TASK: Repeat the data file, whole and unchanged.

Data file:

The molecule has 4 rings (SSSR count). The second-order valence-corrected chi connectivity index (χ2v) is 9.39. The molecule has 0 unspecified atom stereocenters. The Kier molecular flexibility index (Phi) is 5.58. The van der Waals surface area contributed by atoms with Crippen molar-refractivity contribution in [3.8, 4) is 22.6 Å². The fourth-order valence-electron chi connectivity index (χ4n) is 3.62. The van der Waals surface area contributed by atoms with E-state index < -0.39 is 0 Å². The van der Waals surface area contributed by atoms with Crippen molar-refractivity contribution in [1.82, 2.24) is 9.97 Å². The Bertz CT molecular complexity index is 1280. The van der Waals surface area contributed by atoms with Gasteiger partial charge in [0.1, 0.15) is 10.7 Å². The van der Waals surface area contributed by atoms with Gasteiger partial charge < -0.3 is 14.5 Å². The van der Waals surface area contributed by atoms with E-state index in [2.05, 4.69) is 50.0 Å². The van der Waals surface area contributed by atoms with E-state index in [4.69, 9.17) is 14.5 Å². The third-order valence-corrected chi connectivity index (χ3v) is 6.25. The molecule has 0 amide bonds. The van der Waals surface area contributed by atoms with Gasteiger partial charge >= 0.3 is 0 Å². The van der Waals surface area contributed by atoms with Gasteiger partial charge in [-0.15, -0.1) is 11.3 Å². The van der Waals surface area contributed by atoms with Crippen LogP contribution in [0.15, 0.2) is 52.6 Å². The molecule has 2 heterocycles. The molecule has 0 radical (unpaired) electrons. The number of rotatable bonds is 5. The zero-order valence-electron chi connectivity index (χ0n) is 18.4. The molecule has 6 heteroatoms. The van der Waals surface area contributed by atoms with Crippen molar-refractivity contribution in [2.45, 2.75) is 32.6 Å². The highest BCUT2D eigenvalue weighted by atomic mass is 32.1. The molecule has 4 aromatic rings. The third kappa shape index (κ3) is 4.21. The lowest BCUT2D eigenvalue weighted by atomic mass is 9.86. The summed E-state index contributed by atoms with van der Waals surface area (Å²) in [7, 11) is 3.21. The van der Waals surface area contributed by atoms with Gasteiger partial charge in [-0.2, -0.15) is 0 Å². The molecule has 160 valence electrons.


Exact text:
The molecule has 4 rings (SSSR count). The second-order valence-corrected chi connectivity index (χ2v) is 9.39. The molecule has 0 unspecified atom stereocenters. The Kier molecular flexibility index (Phi) is 5.58. The van der Waals surface area contributed by atoms with Crippen molar-refractivity contribution in [3.8, 4) is 22.6 Å². The fourth-order valence-electron chi connectivity index (χ4n) is 3.62. The van der Waals surface area contributed by atoms with E-state index < -0.39 is 0 Å². The van der Waals surface area contributed by atoms with Crippen molar-refractivity contribution in [1.82, 2.24) is 9.97 Å². The Bertz CT molecular complexity index is 1280. The van der Waals surface area contributed by atoms with Gasteiger partial charge in [0.1, 0.15) is 10.7 Å². The van der Waals surface area contributed by atoms with Gasteiger partial charge < -0.3 is 14.5 Å². The van der Waals surface area contributed by atoms with E-state index in [2.05, 4.69) is 50.0 Å². The van der Waals surface area contributed by atoms with E-state index in [4.69, 9.17) is 14.5 Å². The third-order valence-corrected chi connectivity index (χ3v) is 6.25. The molecule has 0 amide bonds. The van der Waals surface area contributed by atoms with Gasteiger partial charge >= 0.3 is 0 Å². The van der Waals surface area contributed by atoms with Gasteiger partial charge in [-0.15, -0.1) is 11.3 Å². The van der Waals surface area contributed by atoms with Crippen LogP contribution in [0.15, 0.2) is 52.6 Å². The molecule has 2 heterocycles. The molecule has 0 radical (unpaired) electrons. The number of rotatable bonds is 5. The zero-order valence-electron chi connectivity index (χ0n) is 18.4. The molecule has 6 heteroatoms. The van der Waals surface area contributed by atoms with Crippen molar-refractivity contribution in [2.45, 2.75) is 32.6 Å². The highest BCUT2D eigenvalue weighted by atomic mass is 32.1. The molecule has 4 aromatic rings. The third kappa shape index (κ3) is 4.21. The lowest BCUT2D eigenvalue weighted by atomic mass is 9.86. The summed E-state index contributed by atoms with van der Waals surface area (Å²) in [7, 11) is 3.21. The van der Waals surface area contributed by atoms with Gasteiger partial charge in [-0.2, -0.15) is 0 Å². The molecule has 160 valence electrons.